Picture with me an evening at the most posh restaurant ever: the scents tantalize, the seating cossets, the food is abundant and delectable, the wine flows, and all the guests shimmer. The whole experience is perfect in ways beyond description, and what ties all this glory together is the tuxedo-clad waitstaff. They have their eyes and intentions firmly fixed on our every move, anticipating and responding to even our smallest needs. As they wait in stillness for any indication of their next task (whatever it may be!), they remain humble, kind, unobtrusive, and good-humored. It’s a thing of beauty.
We can learn much about Advent from such excellent waiters.
A very holy friend of mine theorizes that Sts. Peter, James, and John were more beloved by Jesus – and thus more intensely with Him at some of the most important times of His life here – because that’s just the way friendships go in this world; some of our friends are our best friends. I respectfully argue with my friend that those men were with Jesus at His transfiguration and His agony in the garden not because He (who is Love) loved them more than the others, but because they loved Him more. They were more alert to His needs, moves, and smallest gestures. While everyone else was groggy with worldly cares, those three kept their eyes fixed on Him. They were patient, and fascinated, and vigilant. When Jesus tilted His head, they stirred. When He silently beckoned, they rushed to His side. Whenever His beautiful heart cried out to them, they heard it. I want to wait like that.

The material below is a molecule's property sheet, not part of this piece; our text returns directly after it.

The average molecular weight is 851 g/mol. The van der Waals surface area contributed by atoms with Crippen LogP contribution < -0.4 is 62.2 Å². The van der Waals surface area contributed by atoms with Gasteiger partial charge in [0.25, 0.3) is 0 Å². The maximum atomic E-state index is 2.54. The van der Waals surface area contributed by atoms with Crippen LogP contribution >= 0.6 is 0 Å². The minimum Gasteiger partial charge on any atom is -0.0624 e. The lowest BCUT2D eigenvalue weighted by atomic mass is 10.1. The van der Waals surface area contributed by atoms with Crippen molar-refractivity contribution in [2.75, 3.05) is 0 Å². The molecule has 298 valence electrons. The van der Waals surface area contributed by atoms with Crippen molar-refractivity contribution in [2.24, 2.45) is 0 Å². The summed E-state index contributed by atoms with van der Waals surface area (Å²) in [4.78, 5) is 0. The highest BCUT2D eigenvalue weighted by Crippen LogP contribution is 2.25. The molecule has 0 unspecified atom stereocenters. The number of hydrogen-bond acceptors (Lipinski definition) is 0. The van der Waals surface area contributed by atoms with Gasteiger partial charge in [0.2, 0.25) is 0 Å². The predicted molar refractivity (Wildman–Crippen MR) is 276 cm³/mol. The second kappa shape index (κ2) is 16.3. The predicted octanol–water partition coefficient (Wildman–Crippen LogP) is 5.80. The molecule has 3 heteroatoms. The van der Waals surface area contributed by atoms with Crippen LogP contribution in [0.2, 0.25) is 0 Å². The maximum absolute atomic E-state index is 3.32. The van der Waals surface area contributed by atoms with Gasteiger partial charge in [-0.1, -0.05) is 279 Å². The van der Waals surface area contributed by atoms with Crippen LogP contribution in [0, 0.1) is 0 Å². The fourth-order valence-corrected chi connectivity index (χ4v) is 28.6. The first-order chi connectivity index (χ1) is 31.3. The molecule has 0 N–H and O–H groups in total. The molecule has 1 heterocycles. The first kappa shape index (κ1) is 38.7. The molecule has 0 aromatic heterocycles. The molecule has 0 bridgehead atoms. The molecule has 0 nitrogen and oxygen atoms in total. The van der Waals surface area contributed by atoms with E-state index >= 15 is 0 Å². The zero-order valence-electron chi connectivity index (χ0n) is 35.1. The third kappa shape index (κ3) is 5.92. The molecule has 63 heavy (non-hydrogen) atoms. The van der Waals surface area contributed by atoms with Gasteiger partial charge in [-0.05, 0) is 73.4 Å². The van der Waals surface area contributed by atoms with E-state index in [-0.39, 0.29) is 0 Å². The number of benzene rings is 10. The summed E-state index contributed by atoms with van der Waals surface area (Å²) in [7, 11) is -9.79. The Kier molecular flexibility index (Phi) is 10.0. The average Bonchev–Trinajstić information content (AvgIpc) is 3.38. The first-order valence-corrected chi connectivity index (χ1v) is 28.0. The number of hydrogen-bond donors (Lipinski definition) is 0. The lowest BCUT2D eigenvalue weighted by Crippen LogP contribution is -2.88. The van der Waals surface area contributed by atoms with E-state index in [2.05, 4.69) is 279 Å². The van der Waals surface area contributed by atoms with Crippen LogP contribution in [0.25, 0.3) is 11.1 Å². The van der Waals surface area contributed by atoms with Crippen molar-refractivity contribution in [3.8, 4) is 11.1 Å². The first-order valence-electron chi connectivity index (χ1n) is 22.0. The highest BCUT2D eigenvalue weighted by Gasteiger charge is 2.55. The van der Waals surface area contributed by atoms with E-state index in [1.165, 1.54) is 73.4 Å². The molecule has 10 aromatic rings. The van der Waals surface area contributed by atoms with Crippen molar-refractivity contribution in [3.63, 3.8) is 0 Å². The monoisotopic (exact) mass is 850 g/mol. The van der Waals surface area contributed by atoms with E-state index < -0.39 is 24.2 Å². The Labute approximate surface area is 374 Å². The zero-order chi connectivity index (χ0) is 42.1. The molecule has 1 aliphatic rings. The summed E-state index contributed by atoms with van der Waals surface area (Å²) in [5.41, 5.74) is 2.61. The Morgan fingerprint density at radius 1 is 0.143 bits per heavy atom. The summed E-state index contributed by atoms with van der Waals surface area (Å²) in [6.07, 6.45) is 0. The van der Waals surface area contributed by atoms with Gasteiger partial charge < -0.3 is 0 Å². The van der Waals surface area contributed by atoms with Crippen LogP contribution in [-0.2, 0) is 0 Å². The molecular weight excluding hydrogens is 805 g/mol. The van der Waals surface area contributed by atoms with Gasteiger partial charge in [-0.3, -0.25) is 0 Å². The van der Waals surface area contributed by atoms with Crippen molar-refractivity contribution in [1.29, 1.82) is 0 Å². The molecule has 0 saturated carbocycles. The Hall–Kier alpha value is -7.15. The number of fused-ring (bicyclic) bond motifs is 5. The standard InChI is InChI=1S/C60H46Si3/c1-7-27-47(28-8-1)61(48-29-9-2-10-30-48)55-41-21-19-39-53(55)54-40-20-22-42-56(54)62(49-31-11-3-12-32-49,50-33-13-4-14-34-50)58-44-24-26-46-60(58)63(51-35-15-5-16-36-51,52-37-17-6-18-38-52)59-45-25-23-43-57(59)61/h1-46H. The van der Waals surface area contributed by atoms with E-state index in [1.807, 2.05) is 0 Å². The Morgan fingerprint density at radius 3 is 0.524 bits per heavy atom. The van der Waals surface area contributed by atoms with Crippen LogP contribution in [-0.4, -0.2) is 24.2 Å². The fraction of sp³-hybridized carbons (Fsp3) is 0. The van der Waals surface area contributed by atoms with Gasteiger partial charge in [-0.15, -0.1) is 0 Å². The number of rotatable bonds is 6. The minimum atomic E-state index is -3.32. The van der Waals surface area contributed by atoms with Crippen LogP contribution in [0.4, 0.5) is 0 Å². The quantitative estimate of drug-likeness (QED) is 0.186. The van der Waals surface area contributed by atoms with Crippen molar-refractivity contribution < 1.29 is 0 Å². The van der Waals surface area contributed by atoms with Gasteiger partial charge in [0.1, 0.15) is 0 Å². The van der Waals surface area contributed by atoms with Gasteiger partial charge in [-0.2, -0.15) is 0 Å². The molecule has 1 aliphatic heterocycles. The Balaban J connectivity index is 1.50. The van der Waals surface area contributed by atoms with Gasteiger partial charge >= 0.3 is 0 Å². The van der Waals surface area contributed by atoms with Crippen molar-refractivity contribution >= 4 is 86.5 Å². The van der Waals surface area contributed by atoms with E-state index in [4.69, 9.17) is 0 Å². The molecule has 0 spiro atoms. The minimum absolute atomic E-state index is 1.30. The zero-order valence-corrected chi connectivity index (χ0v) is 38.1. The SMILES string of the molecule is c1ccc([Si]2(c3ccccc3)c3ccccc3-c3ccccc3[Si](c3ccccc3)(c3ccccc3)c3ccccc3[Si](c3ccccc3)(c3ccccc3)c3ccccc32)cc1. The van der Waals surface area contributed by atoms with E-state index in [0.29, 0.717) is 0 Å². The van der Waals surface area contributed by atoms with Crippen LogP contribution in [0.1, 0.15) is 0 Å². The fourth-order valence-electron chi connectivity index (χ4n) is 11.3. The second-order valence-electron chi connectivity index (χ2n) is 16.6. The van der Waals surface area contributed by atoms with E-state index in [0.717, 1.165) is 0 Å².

Parish Catechetical Leader